There is little known about the Lords of Cromlix before the 15th century. Evidence of earlier population has been found including some stone cists (coffins) of which the last was in 1901 - 500 yards west of the 'Big House'.
THE NAME possibly derives from cram lech standing stone or, more likely, Crom Leac - The curve of sloping slab of a hillside. In 1593 Cromlixes is recorded and in 1750 Cromlec. In 1723 the castle of Cromlix was recorded as Cromligs. Unfortunately the castle no longer remains, but the site is just visible out with the Estate (now) at Cambushinnie.
THE 'FAMILY' In the early 15th century Edmund Chisholm acquired Cromlix. His son James became Bishop of Dunblane in 1487 and he was succeeded by William Chisholm (The "Robber Bishop"). The early Chisholms were senior figures in the Church to the Court of King James III, Mary Queen of Scots and so on. William II Chisholm was the last Roman Catholic Bishop of Dunblane.
The Drummond name arose by marriage in the late 16th century and became Hay Drummond in 1739. This continued until the marriage of Evelyn to Terence Eden (8th Lord Auckland) in the early part of last century and the Eden Family still own much of the Estate.
THE HOUSE The Estate had been in the family for 4 centuries before "Cromlix Cottage" was built. Partly because they also had another Estate, properties in the South, a house in Dunblane (which was part of the Estate) and Hill House at Cromlix which was sometimes used by Arthur Drummond.
The Keepers and Estate Men assembled on the occasion of the visit of King Edward VII to Cromlix
Captain Arthur Drummond built "Cromlix Cottage" as the House was first known in 1874. From the Red Dining Room & Outer Hall east was two stories whilst the remainder was only ground floor. A turret and rustic open porch formed the main entrance on the site of the present vestibule. In 1878 the House was destroyed by fire.
Only the chapel, badly damaged, survived. In 1880 it was rebuilt to the same design - photographs show the Public Rooms to be much as they are today. The rustic style of the Red Dining Room, Library and lack of any grand staircase is in keeping with the 'Cottage' theme.
Colonel Arthur Hay Drummond (nephew of Cpt. A.D.) became the laird of Cromlix just before 1900. The Colonel completed the enlargement of the house as it now stands in 1903. The porch was a later addition. Colonel H.D. landscaped the gardens and grounds employing up to 12 permanent gardeners.
The house was converted from a private residence to a luxury country house hotel in 1981.
At the start of 2013, tennis legend Andy Murray purchased Cromlix, situated near his home town of Dunblane, in order to help attract new visitors to the area. After extensive refurbishment Cromlix opened on 1st April 2014.
All the needlework in the Chapel, including the alter frontals and banners were made by Mary Hay Drummond, wife of Colonel Arthur Hay Drummond who owned the estate from 1901 until his death in 1953. The latter was responsible for the acquisition of the side drums one of which is Scots Guards and was given to him by a commanding officer of that regiment. The other six are from the Berkshire Regiment in which he served. He presented a set of drums to the regiment on condition that he should take them with him when he retired, when he gave them a new set. The silver mounted bagpipes, dressed in Drummond Tartan, were played regularly round the dinner table by the family piper until the Second World War. Of the family banners, two are Hay and two are Drummond; the Boar's head is the emblem of the Chisholm Family, and it was through the Chisholms that the estate came into ownership of the family in the 16th Century.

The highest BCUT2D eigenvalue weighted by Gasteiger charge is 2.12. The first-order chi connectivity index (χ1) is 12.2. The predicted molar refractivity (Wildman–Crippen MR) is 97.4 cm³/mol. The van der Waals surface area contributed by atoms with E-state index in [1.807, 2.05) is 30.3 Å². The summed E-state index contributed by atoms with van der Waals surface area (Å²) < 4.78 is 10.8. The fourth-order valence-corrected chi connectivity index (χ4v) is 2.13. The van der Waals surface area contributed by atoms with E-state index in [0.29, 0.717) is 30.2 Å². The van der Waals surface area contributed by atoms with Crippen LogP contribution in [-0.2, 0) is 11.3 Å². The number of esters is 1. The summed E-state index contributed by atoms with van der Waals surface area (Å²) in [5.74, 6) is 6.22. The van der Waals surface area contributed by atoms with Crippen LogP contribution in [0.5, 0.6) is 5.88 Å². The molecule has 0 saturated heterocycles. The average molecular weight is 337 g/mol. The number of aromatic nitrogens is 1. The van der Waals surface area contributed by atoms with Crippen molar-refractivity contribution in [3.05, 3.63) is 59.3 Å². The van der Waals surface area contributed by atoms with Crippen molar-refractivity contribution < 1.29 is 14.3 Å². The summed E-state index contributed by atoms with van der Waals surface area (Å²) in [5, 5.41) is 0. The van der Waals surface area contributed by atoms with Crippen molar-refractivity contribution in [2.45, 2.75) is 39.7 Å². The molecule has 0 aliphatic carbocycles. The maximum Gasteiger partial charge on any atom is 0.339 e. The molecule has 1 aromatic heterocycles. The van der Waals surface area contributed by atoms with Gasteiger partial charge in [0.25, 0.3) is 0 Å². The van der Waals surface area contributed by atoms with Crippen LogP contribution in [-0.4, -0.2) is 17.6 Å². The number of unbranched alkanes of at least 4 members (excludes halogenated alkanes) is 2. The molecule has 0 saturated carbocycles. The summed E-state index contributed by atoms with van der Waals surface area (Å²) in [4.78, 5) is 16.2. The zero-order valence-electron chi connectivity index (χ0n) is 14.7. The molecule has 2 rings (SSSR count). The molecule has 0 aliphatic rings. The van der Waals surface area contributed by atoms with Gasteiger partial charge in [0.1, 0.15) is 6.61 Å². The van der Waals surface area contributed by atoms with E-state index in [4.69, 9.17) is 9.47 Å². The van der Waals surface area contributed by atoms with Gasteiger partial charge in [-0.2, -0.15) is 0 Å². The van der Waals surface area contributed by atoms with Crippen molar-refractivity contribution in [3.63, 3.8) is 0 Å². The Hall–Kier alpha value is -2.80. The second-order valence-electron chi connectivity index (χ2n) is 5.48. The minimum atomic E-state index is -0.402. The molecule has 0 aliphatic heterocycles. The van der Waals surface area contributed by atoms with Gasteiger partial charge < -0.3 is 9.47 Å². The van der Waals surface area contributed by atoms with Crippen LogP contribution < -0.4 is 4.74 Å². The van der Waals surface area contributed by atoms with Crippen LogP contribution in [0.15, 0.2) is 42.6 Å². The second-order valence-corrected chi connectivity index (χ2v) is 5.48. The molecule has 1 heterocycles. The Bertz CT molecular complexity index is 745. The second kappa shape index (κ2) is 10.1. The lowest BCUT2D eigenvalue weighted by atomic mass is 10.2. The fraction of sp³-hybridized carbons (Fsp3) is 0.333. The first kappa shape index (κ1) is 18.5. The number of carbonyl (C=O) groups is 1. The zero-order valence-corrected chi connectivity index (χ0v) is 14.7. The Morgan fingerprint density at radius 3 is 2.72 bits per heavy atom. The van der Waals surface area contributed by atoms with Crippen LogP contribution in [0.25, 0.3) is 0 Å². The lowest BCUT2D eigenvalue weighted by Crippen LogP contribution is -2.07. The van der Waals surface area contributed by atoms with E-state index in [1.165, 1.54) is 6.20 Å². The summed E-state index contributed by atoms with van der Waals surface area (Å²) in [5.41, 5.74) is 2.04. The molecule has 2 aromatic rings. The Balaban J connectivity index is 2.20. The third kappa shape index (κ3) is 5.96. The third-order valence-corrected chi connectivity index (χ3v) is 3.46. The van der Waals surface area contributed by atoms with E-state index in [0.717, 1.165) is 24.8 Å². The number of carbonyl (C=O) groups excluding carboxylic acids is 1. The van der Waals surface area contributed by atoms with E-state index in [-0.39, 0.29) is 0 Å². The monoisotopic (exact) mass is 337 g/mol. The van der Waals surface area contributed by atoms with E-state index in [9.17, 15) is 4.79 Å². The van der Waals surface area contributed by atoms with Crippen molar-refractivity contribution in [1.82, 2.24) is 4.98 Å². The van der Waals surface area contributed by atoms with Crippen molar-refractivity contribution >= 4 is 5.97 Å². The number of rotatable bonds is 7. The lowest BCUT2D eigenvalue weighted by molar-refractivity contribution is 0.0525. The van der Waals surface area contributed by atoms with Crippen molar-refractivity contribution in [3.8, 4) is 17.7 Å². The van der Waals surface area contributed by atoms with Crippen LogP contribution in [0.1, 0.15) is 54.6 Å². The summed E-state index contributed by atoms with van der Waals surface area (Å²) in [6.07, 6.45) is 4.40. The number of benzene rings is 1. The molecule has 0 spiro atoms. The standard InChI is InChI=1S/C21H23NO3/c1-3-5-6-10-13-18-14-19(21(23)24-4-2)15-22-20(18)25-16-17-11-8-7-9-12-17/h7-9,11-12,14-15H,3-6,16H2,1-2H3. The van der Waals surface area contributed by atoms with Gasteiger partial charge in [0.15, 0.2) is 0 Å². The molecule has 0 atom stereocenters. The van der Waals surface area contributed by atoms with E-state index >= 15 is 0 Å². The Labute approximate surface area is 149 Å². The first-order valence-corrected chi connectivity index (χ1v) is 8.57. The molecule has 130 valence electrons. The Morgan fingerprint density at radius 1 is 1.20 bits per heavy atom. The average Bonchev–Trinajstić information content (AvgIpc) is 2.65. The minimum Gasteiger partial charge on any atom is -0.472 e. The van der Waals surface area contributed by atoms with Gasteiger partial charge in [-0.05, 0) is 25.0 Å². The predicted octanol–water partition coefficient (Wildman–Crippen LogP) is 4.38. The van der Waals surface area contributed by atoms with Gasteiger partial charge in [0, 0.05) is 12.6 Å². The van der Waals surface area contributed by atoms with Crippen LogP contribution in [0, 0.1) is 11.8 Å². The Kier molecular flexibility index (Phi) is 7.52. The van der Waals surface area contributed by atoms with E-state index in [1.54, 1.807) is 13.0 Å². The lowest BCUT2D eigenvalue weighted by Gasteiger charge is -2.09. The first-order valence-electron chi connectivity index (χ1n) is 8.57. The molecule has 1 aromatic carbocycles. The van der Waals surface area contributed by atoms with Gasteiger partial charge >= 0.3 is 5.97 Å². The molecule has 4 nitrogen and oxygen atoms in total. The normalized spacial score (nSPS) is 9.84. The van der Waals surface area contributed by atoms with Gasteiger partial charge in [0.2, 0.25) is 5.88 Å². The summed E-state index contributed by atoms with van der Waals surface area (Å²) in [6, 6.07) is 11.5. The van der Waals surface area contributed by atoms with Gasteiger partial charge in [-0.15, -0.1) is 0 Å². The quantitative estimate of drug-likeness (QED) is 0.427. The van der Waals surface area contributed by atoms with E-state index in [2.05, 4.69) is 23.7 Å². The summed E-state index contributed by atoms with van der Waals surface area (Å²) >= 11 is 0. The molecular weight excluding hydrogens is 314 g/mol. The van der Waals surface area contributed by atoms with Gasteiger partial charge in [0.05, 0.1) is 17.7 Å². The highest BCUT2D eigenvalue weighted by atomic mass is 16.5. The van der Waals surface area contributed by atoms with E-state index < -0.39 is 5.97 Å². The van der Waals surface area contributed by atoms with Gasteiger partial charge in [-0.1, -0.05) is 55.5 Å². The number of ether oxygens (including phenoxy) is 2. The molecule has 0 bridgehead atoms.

The communion plate is of some interest. The paten is modern, but of the two vessels used for Sacramental Wine the larger was not originally designed for that Sacrament. It is, in fact, a ciborium, the vessel used in the Roman Catholic Church for the Sacramental Bread; such vessels apparently came into general use early in the middle ages. The Cromlix one dates from around 1690 and was probably made in the Low Countries. The small chalice is German, made in Ulm, and dates from about 1650.
The organ was made by John R Miller of Dundee and dates from the first decade of this century. Modern organ techniques criticise it for being so designed that it attempts to simulate an entire orchestra. To some other lovers of music therein lies its charm. The copper gilt ova plate enclosing a miniature of a female saint receiving a cross and martyrs crown from Christ and the Blessed Virgin is probably Spanish of the 19th Century.
Visitors will notice on the wall at the entrance to the Chapel, a tobacco pipe mounted together with emblems of a uniform. These belonged to a Russian Officer who, as he lay mortally wounded on the battlefield of the Crimea, was comforted by Robert Drummond, a member of the opposing army and then owner of Cromlix. The Russian entreated Robert to take his emblems as a measure of his gratitude; Robert himself was later wounded and died on board a hospital ship within sight of the English shore.
The Burial Ground which is a few hundred yards south-west of the house, below the garden square, was laid out by Captain Arthur Hay Drummond and consecrated on 9th September 1886 by Haldane Chinnery, Bishop of Argyll and the Isles. In 1892 the re-building of Dunblane Cathedral being finished, some of the stones from the ancient ruin were brought to Cromlix and put as a screen at the end of the Burial Ground by Arthur, who also placed the same stone cross to the memory of his brother Robert.